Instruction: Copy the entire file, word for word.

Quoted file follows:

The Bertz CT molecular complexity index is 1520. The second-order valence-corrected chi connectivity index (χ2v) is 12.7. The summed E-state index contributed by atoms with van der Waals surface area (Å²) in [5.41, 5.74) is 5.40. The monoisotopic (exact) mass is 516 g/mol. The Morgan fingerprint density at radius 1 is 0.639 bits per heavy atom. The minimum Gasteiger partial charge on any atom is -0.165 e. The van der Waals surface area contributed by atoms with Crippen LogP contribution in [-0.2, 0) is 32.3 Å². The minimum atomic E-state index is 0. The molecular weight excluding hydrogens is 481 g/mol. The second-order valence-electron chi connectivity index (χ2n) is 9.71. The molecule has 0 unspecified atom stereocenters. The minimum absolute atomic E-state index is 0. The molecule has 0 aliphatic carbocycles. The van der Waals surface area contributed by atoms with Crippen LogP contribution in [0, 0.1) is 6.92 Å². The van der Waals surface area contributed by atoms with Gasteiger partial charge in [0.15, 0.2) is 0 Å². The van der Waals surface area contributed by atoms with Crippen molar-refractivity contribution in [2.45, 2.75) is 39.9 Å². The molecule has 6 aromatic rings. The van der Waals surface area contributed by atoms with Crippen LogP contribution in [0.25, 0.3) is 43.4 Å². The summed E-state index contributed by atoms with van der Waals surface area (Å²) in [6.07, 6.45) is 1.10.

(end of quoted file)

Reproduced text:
The Bertz CT molecular complexity index is 1520. The second-order valence-corrected chi connectivity index (χ2v) is 12.7. The summed E-state index contributed by atoms with van der Waals surface area (Å²) in [5.41, 5.74) is 5.40. The monoisotopic (exact) mass is 516 g/mol. The Morgan fingerprint density at radius 1 is 0.639 bits per heavy atom. The minimum Gasteiger partial charge on any atom is -0.165 e. The van der Waals surface area contributed by atoms with Crippen LogP contribution in [-0.2, 0) is 32.3 Å². The minimum atomic E-state index is 0. The molecular weight excluding hydrogens is 481 g/mol. The second-order valence-electron chi connectivity index (χ2n) is 9.71. The molecule has 0 unspecified atom stereocenters. The minimum absolute atomic E-state index is 0. The molecule has 0 aliphatic carbocycles. The van der Waals surface area contributed by atoms with Crippen LogP contribution in [0, 0.1) is 6.92 Å². The van der Waals surface area contributed by atoms with Gasteiger partial charge in [0.15, 0.2) is 0 Å². The van der Waals surface area contributed by atoms with Crippen molar-refractivity contribution in [2.45, 2.75) is 39.9 Å². The molecule has 6 aromatic rings. The van der Waals surface area contributed by atoms with Crippen LogP contribution in [0.25, 0.3) is 43.4 Å². The summed E-state index contributed by atoms with van der Waals surface area (Å²) in [6.07, 6.45) is 1.10.